DC 15 Black dragons spit acid, and the oldest among them can surround themselves with magical darkness.
DC 20 Obsessed with death, black dragons sometimes extend their existences through an arcane ritual that turns them into liches.
With a death's-head face and black wings like a tattered cloak, a black dragon somewhat resembles the humanoid personification of death. Dwelling in rotting swamps among fallen and forgotten monuments, a black dragon revels in terror and decay.
Cruel Ambushers. Black dragons are equally at home high in the night sky or hiding beneath the murky waters of their swamp lairs. They can surround themselves with magical pools of inky shadow. With many ways to hide from prey, black dragons are deadly ambush hunters. Most black dragons relish the fear of their quarry and draw out their hunts as long as possible. Sometimes they grant wounded prey temporary respite, allowing the illusion of escape before plunging their quarry into darkness and terror.
Ancient Monuments. Black dragons are both attracted to—and the cause of—decay and ruin. They often lair within the palaces of fallen kingdoms, especially those they helped topple. But even long-buried peoples still seem alive to the black dragon. It holds ancient rivals in a mixture of contempt and reverence, and often gloats over the dead it has drowned. Collectors and students of ancient relics and treasure, black dragons are eager to share their knowledge about ancient mysteries—though the questioner may not long survive the answer.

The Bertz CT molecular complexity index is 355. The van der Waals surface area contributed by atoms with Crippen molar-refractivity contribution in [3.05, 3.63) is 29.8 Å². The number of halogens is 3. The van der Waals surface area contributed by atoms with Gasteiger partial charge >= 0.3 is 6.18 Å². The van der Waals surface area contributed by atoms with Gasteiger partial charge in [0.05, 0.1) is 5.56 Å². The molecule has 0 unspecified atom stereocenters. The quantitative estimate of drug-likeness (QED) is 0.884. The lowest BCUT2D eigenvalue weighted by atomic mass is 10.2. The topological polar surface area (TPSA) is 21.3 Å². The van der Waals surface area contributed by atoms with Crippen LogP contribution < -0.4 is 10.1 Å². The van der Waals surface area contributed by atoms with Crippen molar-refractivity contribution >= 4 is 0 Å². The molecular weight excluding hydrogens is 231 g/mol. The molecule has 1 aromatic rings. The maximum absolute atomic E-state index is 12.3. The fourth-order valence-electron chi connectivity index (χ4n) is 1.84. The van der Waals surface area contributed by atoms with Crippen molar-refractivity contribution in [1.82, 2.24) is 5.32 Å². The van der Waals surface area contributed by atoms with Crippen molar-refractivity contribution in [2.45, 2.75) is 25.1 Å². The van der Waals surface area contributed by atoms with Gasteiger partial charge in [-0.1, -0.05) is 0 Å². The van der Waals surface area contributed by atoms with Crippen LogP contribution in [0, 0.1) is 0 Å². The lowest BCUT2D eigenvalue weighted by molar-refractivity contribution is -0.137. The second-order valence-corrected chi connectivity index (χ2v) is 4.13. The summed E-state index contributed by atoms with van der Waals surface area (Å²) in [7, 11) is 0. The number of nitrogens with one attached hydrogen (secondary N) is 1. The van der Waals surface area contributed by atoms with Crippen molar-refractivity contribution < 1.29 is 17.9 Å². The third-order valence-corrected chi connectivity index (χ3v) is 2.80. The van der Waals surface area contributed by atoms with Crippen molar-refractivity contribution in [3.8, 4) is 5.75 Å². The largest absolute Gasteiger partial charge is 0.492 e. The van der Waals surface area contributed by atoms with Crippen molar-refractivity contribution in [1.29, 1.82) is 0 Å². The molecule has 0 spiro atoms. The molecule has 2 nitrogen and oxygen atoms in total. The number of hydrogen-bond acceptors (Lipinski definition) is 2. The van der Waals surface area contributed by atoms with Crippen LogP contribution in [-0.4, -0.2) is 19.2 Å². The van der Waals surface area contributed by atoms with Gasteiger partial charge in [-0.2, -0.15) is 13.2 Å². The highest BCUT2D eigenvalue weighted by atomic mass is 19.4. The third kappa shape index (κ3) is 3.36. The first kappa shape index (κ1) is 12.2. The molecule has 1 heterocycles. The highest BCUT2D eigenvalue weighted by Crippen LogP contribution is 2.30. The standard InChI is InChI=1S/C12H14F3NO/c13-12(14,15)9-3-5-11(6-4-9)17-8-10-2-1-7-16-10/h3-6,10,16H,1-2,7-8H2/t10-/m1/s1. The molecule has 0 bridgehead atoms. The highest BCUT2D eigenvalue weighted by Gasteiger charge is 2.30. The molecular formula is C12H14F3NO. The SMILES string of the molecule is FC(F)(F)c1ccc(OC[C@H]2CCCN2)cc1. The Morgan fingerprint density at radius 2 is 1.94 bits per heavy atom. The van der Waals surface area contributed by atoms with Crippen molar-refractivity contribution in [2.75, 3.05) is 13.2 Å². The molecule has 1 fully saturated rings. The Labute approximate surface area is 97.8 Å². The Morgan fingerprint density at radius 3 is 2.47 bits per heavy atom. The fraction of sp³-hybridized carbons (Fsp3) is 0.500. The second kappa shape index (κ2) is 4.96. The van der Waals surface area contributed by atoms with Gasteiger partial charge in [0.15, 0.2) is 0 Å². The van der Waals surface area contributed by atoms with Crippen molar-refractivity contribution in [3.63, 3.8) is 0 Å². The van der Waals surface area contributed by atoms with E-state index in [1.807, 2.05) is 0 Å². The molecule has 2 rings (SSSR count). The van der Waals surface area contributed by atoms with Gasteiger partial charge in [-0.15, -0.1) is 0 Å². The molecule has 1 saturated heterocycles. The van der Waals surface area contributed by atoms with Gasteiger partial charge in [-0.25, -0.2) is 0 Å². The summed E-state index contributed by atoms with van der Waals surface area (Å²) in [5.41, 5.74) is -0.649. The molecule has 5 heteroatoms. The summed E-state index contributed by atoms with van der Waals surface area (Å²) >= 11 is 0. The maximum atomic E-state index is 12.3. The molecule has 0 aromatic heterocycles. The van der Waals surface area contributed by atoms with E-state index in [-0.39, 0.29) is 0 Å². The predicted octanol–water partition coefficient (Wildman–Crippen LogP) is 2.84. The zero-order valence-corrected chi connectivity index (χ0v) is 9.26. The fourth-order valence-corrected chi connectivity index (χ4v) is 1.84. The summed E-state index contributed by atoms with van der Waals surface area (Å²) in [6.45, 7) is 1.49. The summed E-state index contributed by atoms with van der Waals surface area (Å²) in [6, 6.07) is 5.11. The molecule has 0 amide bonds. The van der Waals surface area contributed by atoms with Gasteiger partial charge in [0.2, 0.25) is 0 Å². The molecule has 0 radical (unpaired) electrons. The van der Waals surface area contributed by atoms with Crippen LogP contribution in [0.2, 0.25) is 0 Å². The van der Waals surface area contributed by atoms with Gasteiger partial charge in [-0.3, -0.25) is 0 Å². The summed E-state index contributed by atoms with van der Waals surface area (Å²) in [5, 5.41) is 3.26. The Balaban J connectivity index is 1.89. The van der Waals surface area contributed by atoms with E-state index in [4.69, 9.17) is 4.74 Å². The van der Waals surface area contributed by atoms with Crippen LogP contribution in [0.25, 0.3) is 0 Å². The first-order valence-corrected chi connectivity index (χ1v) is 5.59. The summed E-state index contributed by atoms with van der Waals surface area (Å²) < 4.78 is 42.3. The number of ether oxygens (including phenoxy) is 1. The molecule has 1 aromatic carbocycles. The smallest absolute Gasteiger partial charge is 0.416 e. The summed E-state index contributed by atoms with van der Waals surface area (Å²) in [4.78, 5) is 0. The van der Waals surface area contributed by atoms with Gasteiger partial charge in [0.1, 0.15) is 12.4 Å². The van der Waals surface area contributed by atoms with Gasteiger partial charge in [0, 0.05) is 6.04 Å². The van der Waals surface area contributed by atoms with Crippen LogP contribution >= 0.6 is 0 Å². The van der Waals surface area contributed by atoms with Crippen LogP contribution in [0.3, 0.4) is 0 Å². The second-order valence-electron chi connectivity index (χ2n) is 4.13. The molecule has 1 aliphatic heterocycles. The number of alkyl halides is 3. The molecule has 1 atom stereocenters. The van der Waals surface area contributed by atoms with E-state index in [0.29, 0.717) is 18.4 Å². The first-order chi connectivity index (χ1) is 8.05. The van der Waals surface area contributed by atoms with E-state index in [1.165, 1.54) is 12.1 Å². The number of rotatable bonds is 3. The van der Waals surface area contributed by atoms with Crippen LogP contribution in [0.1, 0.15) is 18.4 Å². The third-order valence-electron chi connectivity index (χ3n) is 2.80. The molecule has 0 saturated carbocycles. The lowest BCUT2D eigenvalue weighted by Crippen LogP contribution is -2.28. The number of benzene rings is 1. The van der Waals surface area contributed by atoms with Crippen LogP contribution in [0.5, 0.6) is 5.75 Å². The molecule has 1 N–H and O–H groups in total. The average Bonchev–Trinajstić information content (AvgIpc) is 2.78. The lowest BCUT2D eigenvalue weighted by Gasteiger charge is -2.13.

Life Beyond Death. With their fixation on time and mortality, black dragons are the most common dragon liches. If personal undeath is beyond a black dragon’s arcane power, it may seek to bolster its physical defenses by creating armies of undead servants.
1 Sleeping underwater
2 Ranting about the weaklings it has destroyed
3 Hiding in ambush
4 Vandalizing ancient architecture
5 Hiding a portion of its treasure in a secondary lair, just in case; it tries to destroy witnesses
6 Flying overhead, hunting
1 Sucking mire; after each hour of travel, succeed on a DC 12 Constitution or gain a level of
2 Fouled, poisoned water
3 Low mist dangerous bogs and other hazards
4 A draconic footprint filled with steaming liquid
5 Fallen towers half-buried in mud: scalding black smoke suddenly jets from a window
6 A toppled royal statue; a crude dragon statue sits in its place atop an empty pedestal
Black dragons live in rotting swamps, lairing among ruins and toppled monuments.
CR 3–4 with 1d4 (see warrior), , or
Treasure 300 gp, 500 sp, 4 sardonyx gemstones (50 gp each), exquisite marble throne (worth 200 gp but bulky), , leaden helm (acts as )
CR 5–10 ; with 1d4 , , or ; with 1 or 2 , , or
Treasure 1,200 gp, 3,000 sp, 2 battleaxes (500 gp each), 3 , (named Immortal; the haft is topped with a gold crown)
CR 11–16 with , , , or
Treasure 2,000 gp, 5,000 sp, ceremonial gold with crowned helm (2,500 gp), , , (the wearer can breathe water)
CR 17–22 ; ; with 2 , , , or
Treasure 8,000 gp, 4,000 ep, iron crown set with 25 jet gemstones (100 gp each gemstone), 50 scrolls of lost history and literature (100 gp each), 3 , of and ,
CR 23–30 ; with , , , or ; with 2d4 , , or ; with 1d6 + 4 and or
Treasure 15,000 gp, miniature replica of city featuring a 3-foot-tall electrum obelisk (5,000 gp), black dragon egg (25,000 gp), , 2 , ,
CR 31+ ; with 3 or and 10 or 20 or ; 2
Treasure 100,000 gp, 2 gem-studded gold crowns (25,000 gp each), 10 pieces of miscellaneous jewelry (2,500 gp each), huge stone calendar that predicts a future catastrophe, 3 , ,
Dragons include red and gold dragons, which are huge reptilian fire-breathers that number among the world’s most dangerous monsters. This type includes, which breathe killing frost, as well as smaller reptilian creatures related to true dragons, such as .